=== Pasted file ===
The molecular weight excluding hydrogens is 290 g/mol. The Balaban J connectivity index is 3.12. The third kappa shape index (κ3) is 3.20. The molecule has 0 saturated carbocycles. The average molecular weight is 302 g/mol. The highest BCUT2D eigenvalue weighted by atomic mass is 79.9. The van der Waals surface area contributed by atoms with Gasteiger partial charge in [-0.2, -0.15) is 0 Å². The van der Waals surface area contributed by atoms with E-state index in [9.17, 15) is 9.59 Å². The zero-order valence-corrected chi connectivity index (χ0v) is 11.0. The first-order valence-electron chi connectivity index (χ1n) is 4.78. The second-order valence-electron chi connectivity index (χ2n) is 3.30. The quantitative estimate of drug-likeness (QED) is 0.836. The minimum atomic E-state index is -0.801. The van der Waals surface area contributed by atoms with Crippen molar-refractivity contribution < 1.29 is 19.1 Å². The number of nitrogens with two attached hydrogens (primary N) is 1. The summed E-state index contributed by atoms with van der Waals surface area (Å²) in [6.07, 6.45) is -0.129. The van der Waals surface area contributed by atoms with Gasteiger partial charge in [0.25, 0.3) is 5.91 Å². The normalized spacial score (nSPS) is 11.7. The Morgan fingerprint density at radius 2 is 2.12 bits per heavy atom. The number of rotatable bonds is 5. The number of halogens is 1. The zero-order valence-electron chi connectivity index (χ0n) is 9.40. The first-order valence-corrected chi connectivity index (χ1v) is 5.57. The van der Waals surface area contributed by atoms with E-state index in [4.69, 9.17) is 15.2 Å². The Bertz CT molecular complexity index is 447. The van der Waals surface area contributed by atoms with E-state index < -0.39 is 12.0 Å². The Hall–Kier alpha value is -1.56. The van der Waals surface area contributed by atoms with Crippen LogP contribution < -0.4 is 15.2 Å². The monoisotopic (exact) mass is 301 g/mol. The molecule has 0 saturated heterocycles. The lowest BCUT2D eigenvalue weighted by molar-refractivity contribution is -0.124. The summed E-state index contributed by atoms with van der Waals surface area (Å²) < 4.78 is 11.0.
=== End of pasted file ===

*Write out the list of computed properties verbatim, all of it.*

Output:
The molecular weight excluding hydrogens is 290 g/mol. The Balaban J connectivity index is 3.12. The third kappa shape index (κ3) is 3.20. The molecule has 0 saturated carbocycles. The average molecular weight is 302 g/mol. The highest BCUT2D eigenvalue weighted by atomic mass is 79.9. The van der Waals surface area contributed by atoms with Gasteiger partial charge in [-0.2, -0.15) is 0 Å². The van der Waals surface area contributed by atoms with E-state index in [9.17, 15) is 9.59 Å². The zero-order valence-corrected chi connectivity index (χ0v) is 11.0. The first-order valence-electron chi connectivity index (χ1n) is 4.78. The second-order valence-electron chi connectivity index (χ2n) is 3.30. The quantitative estimate of drug-likeness (QED) is 0.836. The minimum atomic E-state index is -0.801. The van der Waals surface area contributed by atoms with Crippen molar-refractivity contribution < 1.29 is 19.1 Å². The number of nitrogens with two attached hydrogens (primary N) is 1. The summed E-state index contributed by atoms with van der Waals surface area (Å²) in [6.07, 6.45) is -0.129. The van der Waals surface area contributed by atoms with Gasteiger partial charge in [0.25, 0.3) is 5.91 Å². The normalized spacial score (nSPS) is 11.7. The Morgan fingerprint density at radius 2 is 2.12 bits per heavy atom. The number of rotatable bonds is 5. The number of halogens is 1. The zero-order valence-electron chi connectivity index (χ0n) is 9.40. The first-order valence-corrected chi connectivity index (χ1v) is 5.57. The van der Waals surface area contributed by atoms with E-state index in [4.69, 9.17) is 15.2 Å². The Bertz CT molecular complexity index is 447. The van der Waals surface area contributed by atoms with E-state index < -0.39 is 12.0 Å². The Hall–Kier alpha value is -1.56. The van der Waals surface area contributed by atoms with Crippen LogP contribution < -0.4 is 15.2 Å². The monoisotopic (exact) mass is 301 g/mol. The molecule has 0 saturated heterocycles. The lowest BCUT2D eigenvalue weighted by molar-refractivity contribution is -0.124. The summed E-state index contributed by atoms with van der Waals surface area (Å²) < 4.78 is 11.0.